Sounds a little immature to me. In other words, don’t you dare criticize the Dear Leader unless you are important enough.

Posted by Dale on May 18, 2010 at 11:22 AM (CDT)

13

Dale:
I am not exactly sure that is what he means. I think it’s more along the lines of Jobs questioning the emailers qualifications and motivations. It is really easy to criticize when you have no stake or responsibility in something.

Once someone creates something (especially something that changes things the way the App store, iPad, iPhone and iPod have), one has a personal responsibility to treat it with respect and keep its integrity. Of course this is subjective but only to outsiders. Not to the one who put their life into it.

The emailer is more concerned about what he WANTS out of the App Store and iTunes/iPad. His concerns are about himself and his needs (and the needs of those of his ilk). Jobs is concerned about what the App Store and iPad needs to stay viable for the longevity of the product as a whole, the integrity of the product, as well as staying responsible to his shareholders and to himself financially.

Posted by davjaxn on May 18, 2010 at 11:48 AM (CDT)

14

I agree with davjaxn. I doubt you would hear Jobs, or any other CEO of a major entity, say something like that to a journalist speaking with some conviction. In this case it was a blogger that had seen one of his fellow bloggers raked over the coals for an illegal act. Add a few cocktails and this guy was simply throwing stones. In his defense, it probably got him just what he wanted. A few solid quotes and some additional traffic.

I like Jobs. He can be nasty, but he is brutal when defending his vision and the company that is making it reality. He is hard on his employees, but tech is a demanding arena that calls for some tight reigns. Of course, his actions and ideas bring enemies. He apparently isn’t too big to get down in the dirt with them when it is called for.

Posted by Mitch on May 18, 2010 at 3:44 PM (CDT)

15

Flash Games would compete directly with App store games.  Corporations, including Apple, are driven by Money, not some altruistic bullshit motive like improving user experience.  It’s certainly a good side-efect, but not the root motive.

Not that there’s anything wrong with that :)

Posted by __redruM on May 18, 2010 at 10:07 PM (CDT)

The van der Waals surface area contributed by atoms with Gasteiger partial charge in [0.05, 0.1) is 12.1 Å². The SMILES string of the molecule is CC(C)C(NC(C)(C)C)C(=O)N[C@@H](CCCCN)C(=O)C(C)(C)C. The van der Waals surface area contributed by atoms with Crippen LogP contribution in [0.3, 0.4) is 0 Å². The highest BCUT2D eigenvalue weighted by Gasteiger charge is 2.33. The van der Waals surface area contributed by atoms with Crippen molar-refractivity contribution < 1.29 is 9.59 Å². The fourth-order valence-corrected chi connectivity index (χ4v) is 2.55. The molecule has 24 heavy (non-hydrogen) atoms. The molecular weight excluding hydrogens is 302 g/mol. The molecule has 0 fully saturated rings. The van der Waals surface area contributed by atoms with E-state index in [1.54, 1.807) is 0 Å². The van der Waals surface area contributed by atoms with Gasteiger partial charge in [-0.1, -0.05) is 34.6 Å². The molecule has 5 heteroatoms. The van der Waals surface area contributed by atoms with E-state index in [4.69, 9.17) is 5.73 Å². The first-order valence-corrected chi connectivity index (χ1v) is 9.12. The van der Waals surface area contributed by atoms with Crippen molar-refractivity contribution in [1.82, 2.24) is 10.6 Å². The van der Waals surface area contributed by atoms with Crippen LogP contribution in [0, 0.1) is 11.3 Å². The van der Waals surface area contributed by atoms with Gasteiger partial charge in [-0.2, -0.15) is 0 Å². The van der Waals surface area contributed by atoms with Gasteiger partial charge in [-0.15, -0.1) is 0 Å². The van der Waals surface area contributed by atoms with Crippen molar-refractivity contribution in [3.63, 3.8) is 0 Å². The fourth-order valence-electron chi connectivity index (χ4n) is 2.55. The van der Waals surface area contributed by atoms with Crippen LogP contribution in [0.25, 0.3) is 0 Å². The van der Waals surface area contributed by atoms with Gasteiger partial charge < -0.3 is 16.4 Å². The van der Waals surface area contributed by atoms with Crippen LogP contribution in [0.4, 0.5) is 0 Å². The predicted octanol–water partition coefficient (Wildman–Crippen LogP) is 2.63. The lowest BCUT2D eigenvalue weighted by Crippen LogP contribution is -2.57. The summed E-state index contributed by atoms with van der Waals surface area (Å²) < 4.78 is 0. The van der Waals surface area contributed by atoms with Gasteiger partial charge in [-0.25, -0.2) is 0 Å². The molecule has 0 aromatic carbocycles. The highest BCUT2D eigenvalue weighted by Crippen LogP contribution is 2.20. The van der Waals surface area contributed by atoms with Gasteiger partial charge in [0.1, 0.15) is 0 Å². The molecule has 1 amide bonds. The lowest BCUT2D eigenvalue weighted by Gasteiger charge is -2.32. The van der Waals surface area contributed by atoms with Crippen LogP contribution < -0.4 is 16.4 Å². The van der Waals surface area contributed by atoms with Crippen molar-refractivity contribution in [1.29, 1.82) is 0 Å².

16

Let me start off by saying that I enjoy using my iPhone; however, I’m not blind to its limitations.

My problem with Mr. Job’s position is that he talks about freedom and openess: but it turns out he wants to define what freedom we, as users, can have.  He’s not giving me the freedom that I want.  As a user and a customer, let me decide if I want what internet content I want to access (to include Flash); let me decide how I want to expend my device’s battery. 

The 1984 Apple Macintosh Commercial symbolized the Mac saving humanity from conformity posed by repressive social control systems (Big Brother).  Now, 16 years later, Mr. Jobs is becoming Big Brother and wants to have that control and force others into conform to his vision.

Apple is not open and never has been.  Apple’s control of the platform and iTunes is almost complete and often pretty aqrbitrary.  As a result, although I’ve never jailbroken my iPhone; I’m considering it.

Posted by Danny Adkins on May 19, 2010 at 9:50 AM (CDT)

17

Enough with the “so-called journalist” stuff. You don’t have to like Tate, but by every objective standard, he’s as much of a journalist as anyone else.

That doesn’t mean he exactly covered himself in glory in this exchange with Jobs (and neither did Jobs), but that doesn’t make him not a journalist.

Posted by Beau on May 19, 2010 at 12:35 PM (CDT)

18

Freedom from porn, yes, but what about the elevendryhundred fart noise apps?  Do we need Bluetooth-controlled fart-noise apps??? Apparently we do, as the app store offers several!! lol

Posted by Anonymous Coward on May 22, 2010 at 1:14 AM (CDT)

19

If the iPad has a browser, and Steve Jobs hasn’t installed nannyware on the browser, there’s no issue. Navigate to your favorite porn site and have fun.

If there’s nannyware on the iPad, it’s time to get another tablet computer from someone else (if they don’t yet exist, believe me they will before long), or buy a computer which doesn’t have nannyware, like iMacs or Windows computers.

Posted by FLoyd on May 22, 2010 at 11:20 PM (CDT)